Time to bring it all together. Lee started out 32 runs better than Ellis when looking at raw runs created on offense. That gap closed to 22 runs when adjusting for the difficulty of hitting in the AL, hitting at the Oakland Coliseum, and the fact that Ellis created his runs while using up fewer outs. When fielding is considered, Lee’s lead turns into an eight run advantage for Mark Ellis. Overall, Lee is worth about 26 more runs than a replacement player, which is slightly above average. Ellis sits at about 34 runs better than replacement level, bordering on All-Star selection.
So what’s the moral of the story? Simply put, there’s more to winning baseball games than raw offensive numbers. For one, the ballpark and league contexts of those numbers are important. Defensive position is also important – if Lee could play second base, he’d help his team by allowing some other all-hit, no-field freak to take up space in left field. And lastly, fielding is more than a footnote – one extra play made per week adds up to more than 15 runs per season. Sure, the range of hitting talent is a lot wider than fielding talent, but isn’t the old cliché “defense wins championships”?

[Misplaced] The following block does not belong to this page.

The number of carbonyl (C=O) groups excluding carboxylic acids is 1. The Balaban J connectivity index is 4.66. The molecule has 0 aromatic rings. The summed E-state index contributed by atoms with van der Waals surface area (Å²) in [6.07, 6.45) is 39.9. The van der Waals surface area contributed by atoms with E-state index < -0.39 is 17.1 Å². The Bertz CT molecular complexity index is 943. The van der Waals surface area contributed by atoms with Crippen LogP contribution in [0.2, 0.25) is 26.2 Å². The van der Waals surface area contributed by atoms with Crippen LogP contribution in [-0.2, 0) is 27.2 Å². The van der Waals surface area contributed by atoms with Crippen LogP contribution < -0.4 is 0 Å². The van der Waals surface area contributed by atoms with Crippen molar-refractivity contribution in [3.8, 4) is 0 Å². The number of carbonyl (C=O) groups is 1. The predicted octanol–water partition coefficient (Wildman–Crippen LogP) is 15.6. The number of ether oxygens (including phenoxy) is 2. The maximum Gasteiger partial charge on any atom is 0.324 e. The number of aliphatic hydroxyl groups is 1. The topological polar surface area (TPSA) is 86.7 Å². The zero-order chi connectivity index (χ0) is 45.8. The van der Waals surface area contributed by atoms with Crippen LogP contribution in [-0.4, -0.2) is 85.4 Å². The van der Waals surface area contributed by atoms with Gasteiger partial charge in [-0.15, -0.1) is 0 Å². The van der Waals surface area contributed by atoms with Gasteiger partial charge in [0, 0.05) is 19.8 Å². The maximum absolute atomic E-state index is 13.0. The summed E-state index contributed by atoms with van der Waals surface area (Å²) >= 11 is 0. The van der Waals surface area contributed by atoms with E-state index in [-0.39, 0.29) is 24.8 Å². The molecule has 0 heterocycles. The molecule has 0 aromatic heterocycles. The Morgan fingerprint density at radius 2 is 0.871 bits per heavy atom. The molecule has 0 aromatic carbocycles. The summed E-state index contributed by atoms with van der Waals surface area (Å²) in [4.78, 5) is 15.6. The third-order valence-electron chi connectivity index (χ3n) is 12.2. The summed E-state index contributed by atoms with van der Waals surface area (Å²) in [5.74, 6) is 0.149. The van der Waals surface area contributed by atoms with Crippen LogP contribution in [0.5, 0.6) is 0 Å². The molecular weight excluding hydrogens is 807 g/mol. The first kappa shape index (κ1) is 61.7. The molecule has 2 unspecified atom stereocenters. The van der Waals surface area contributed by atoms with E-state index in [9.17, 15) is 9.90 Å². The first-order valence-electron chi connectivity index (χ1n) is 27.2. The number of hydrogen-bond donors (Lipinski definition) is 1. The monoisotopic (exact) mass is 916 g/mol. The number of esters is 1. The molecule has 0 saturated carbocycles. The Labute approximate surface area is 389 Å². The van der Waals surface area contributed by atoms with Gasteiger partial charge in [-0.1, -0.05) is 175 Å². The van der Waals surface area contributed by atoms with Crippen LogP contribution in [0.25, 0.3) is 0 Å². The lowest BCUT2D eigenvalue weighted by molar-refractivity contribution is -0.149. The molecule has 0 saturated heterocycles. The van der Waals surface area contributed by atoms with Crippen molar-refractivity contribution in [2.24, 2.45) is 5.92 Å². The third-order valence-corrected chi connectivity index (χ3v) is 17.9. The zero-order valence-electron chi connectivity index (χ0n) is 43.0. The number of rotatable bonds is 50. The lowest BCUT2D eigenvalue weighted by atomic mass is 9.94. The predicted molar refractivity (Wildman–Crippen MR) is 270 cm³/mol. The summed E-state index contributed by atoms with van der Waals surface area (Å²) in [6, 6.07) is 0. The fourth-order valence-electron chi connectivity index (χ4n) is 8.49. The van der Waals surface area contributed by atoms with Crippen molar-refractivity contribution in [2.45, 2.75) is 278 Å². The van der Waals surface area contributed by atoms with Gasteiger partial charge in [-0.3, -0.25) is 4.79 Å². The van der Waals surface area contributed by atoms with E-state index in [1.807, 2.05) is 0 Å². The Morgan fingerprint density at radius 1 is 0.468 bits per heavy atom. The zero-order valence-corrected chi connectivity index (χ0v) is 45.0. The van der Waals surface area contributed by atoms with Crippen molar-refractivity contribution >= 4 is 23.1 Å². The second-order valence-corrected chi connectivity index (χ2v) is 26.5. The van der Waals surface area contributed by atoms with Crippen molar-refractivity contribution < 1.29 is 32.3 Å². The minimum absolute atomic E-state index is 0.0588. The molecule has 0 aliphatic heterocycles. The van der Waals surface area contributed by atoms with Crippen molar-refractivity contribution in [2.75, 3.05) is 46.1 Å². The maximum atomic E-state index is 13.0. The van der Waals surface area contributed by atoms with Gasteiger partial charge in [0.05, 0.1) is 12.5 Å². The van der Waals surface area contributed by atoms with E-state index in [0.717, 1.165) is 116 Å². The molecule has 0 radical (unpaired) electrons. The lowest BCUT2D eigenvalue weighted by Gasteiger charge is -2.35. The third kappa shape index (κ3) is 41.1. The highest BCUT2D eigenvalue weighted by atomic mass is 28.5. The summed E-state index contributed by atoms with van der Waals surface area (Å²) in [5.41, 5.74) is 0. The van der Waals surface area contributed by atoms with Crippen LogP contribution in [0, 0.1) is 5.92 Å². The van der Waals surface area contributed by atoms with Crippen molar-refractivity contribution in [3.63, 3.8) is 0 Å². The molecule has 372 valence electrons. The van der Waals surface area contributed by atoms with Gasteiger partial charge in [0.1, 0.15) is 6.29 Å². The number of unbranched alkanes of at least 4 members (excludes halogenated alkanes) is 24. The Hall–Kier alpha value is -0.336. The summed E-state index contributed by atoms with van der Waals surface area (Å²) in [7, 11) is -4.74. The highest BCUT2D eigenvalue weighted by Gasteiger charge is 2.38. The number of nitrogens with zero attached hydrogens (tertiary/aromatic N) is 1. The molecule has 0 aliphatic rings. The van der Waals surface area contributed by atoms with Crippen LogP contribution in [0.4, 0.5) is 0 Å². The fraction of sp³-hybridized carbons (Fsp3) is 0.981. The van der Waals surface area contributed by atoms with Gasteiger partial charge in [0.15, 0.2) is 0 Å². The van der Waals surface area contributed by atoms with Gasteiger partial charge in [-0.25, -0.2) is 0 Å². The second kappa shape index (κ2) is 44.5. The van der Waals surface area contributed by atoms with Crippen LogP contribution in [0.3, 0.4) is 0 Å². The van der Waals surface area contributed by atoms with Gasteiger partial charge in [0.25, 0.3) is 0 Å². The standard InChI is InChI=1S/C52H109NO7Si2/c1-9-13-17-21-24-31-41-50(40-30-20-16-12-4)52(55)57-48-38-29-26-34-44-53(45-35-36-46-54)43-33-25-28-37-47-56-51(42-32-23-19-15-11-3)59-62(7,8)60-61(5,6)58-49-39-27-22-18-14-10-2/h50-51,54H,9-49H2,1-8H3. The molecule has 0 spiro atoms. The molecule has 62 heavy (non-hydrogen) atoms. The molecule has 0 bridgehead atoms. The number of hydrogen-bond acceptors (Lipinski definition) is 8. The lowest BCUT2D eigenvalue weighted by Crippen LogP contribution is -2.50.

The mistake of overrating Carlos Lee types and ignoring Mark Ellis types get compounded when teams throw huge money in the wrong direction. Lee will average a $15 million payday over the next five years even though he’s a $10 million player at best. What could the Astros do with an extra $5 million per season? They could start by paying Mark Ellis’ salary.
Dugout Central >> FULL STORY